The Dyslexia Controversy Never Ends

An article by a freelance news writer from “Optometry Advisor” newsletter made its way around the DOC-L (or VTOD) listserve last week on the topic of vision and dyslexia.

The article was based on a poster presented at the American Academy of Optometry last week by a group affiliated with Boston Children’s Hospital and Harvard Medical School. This was a follow up on a study that the group published in 2019 in the journal Vision Research. Our VisionHelp colleague Dr. Dan Fortenbacher added to the discussion with a timely reference to a VHG blog post he did at the time referencing a Michigan Vision Therapy Study Group meeting on the subject.

It seems like there’s nothing like the topic of dyslexia to stir the passions of the vocal minority in both optometry and education who doubt the existence or relevance of the term. I recall a prominent behavioral optometrist (now deceased) whose name I won’t mention who loved to stir the pot as a dyslexia denier in the late ’60s and early ’70s. And just two years ago a prominent literacy expert (now retired) engendered headlines in Educations circles by denying that dyslexia exists. An insightful article that goes beyond rhetoric on the topic was published in Optometry and Vision Development in 2005 by Christenson and Griffin. It reviews the optometric management of dyslexia, and revisits some of the long-standing controversies.

It’s hard to believe that ten years have passed since the Eides published The Dyslexic Advantage (nine years for the paperback). But it’s worth revisiting what they wrote about vision (pages 180-181):

“Fluent reading also requires a well-functioning visual system, which is something many persistently slow readers lack. There’s considerable controversy in the reading community about the role of vision and visual interventions in dyslexic reading challenges. We reviewed this controversy in detail in our book The Mislabeled Child, and as we wrote there, there really does seem to be a subset of individuals with dyslexia whose inadequate visual skills delay their reading progress, and who can benefit from visual evaluation and treatment … visual treatments can enhance the rate of reading development for people with severe problems with eye movement control and focusing. For some, the differences can be dramatic and can prevent prolonged underperformance or often uncomfortable symptoms like eyestrain or headache while reading; or behaviors like squinting, tilting the head, closing one eye, or putting the head very close to the page. Individuals with dyslexia who often experience visual symptoms while reading or doing other forms of fine-detail close-up work deserve a thorough visual evaluation. The appropriate specialist to perform this exam is a developmental optometrist who has speciality training in the kinds of functional eye skills that allow the eyes to work well for fine-detail work. These specialists usually have the letters F.C.O.V.D. in addition to O.D. after their name, and many can be located at”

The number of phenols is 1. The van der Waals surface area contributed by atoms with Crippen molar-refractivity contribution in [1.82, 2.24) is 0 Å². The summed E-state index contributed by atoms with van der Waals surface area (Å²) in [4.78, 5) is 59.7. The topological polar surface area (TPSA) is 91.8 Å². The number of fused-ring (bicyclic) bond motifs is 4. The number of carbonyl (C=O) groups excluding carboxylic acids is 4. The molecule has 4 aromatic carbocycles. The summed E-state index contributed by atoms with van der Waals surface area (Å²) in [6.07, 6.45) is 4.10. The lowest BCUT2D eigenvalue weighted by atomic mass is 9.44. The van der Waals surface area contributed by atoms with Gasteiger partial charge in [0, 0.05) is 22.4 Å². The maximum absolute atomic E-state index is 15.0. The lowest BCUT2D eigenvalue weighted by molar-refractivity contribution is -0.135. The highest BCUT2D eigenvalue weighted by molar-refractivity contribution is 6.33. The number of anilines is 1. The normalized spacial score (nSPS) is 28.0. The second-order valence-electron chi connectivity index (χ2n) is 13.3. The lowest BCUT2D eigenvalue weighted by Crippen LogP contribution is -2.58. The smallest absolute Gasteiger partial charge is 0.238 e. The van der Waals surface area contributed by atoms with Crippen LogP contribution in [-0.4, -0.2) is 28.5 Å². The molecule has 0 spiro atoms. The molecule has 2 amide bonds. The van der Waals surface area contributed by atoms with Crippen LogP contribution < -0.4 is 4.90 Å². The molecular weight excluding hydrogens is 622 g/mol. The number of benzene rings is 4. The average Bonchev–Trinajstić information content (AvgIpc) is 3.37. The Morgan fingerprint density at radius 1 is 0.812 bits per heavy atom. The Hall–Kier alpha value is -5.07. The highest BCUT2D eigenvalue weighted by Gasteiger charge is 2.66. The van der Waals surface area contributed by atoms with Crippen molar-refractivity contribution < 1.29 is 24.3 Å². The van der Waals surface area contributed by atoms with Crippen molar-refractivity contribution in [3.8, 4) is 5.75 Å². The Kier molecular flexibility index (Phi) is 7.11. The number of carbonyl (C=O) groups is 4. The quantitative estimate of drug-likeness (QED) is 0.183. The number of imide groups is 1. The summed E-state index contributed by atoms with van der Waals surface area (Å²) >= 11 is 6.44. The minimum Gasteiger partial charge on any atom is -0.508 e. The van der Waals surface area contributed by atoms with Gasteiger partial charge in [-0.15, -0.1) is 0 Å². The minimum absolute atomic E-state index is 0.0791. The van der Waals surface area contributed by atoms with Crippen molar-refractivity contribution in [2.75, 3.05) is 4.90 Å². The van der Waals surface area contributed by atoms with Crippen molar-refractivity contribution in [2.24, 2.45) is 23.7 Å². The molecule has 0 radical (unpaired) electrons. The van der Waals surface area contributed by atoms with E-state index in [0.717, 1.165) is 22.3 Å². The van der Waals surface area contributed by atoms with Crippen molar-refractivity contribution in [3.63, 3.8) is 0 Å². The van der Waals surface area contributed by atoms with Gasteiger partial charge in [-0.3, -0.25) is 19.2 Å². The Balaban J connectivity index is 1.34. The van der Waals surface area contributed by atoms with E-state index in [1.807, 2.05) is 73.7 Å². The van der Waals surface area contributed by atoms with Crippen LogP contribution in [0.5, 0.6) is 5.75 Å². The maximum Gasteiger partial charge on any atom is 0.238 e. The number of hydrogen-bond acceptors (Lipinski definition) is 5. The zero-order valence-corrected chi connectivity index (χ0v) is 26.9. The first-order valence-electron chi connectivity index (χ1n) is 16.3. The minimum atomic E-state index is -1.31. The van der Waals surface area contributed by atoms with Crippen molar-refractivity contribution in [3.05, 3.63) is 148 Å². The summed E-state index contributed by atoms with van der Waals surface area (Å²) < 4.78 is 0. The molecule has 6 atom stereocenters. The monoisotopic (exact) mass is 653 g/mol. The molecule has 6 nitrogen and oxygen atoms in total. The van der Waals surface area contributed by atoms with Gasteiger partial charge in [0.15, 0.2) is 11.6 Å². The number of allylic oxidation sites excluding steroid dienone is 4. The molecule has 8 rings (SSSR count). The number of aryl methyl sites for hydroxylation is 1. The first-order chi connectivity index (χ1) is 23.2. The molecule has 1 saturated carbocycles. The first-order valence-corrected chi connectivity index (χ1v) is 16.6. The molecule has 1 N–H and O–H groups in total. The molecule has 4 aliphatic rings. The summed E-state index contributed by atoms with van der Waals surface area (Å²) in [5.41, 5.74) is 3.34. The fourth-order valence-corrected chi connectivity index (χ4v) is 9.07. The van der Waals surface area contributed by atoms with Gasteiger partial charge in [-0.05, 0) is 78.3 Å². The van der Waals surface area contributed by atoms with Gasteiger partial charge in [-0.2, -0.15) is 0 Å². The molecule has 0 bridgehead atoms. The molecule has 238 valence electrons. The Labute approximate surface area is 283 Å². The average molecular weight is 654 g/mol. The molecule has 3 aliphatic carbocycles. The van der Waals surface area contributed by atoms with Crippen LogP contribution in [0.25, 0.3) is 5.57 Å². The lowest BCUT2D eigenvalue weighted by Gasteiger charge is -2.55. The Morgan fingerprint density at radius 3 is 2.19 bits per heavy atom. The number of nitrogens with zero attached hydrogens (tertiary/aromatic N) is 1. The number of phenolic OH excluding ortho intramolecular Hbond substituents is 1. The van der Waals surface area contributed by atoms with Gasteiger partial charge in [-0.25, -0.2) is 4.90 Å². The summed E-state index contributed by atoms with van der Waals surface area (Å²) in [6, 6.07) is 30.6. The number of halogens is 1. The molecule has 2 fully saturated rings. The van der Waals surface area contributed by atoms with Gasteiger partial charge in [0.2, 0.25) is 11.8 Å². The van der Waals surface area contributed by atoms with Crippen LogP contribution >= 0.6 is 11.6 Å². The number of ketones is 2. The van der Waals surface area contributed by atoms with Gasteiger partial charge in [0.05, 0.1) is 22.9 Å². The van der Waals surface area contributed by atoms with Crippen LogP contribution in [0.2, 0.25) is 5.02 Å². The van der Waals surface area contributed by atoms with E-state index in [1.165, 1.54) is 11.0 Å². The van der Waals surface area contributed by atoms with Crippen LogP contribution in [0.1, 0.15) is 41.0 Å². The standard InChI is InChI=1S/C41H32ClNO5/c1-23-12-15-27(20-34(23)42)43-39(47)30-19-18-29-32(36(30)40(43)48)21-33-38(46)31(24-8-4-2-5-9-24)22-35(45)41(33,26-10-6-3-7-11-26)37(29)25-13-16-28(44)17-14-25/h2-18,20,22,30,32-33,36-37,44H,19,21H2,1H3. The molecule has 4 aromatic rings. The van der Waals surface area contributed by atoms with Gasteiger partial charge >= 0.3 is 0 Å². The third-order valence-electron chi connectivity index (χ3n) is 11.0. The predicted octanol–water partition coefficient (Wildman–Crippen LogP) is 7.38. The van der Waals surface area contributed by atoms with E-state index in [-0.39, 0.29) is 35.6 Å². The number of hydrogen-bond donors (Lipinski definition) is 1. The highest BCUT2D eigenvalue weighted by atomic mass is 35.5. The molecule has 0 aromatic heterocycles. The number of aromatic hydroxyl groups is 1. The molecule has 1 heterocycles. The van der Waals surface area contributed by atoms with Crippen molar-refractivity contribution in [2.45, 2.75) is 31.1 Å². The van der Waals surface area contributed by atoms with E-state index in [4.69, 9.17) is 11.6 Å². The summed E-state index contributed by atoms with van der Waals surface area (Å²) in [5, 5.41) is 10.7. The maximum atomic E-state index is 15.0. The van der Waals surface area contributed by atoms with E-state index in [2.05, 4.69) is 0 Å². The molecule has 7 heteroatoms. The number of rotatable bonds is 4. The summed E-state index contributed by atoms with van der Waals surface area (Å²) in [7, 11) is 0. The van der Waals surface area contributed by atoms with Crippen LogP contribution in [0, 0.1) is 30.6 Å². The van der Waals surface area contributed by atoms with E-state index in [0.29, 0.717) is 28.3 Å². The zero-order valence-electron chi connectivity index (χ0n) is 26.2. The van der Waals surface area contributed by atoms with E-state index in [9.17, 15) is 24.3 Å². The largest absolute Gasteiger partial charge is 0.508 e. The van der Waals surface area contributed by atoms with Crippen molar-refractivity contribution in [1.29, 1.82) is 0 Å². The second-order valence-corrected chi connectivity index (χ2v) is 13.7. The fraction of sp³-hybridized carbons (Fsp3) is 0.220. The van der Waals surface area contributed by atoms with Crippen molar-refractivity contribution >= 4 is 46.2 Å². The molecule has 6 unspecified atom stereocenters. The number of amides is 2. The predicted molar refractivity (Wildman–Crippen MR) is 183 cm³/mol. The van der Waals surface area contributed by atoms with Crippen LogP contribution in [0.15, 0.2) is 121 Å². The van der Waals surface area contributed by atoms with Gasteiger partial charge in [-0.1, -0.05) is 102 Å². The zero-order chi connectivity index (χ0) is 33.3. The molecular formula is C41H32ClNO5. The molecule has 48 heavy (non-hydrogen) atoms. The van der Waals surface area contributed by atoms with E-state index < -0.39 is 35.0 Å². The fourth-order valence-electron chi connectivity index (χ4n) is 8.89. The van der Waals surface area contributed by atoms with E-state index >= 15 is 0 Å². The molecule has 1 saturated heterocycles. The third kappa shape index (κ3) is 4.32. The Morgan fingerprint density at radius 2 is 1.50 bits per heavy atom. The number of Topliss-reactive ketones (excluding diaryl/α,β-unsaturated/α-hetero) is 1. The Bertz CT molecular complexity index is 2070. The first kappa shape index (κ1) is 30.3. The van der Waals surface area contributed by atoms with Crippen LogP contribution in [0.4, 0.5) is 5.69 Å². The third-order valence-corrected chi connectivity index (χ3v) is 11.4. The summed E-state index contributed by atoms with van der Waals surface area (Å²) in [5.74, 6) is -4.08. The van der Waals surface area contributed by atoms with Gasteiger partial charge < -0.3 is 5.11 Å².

The Boston Group cited in the research above is making a nice contribution toward the guidance provided by the Eides. They are suggesting that the CISS (Convergence Insufficiency Symptom Survey) should be used more routinely in children with developmental dyslexia.

2 thoughts on “The Dyslexia Controversy Never Ends

  1. Whenever the ‘debate’ comes up, I often point to this: – an excellent and mostly objective review of the state of affairs.

    There appear to be three poles to those who maintain the debate: Dyslexia does not exist (I can recall reading this in the DOC-L group, led to some conflict); Dyslexia is all visual (also read this on DOC-L, more conflict); Dyslexia exists, it’s all ‘neurobiological’, whatever that even means, and cannot be moved by therapy (these are generally the practitioners who do not generally study or work with human vision).

    Then, there are those who recognize that vision matters, that it’s multifactorial, that it cannot be ignored. They understand that when vision is ignored and where there is dysfunction, it can appear as a variety of disorders including reading and attention problems which, when addressed, seem to calm the waters and obviate the need for such diagnoses. I think, Len, to this group, there is no debate.

    Dr. B

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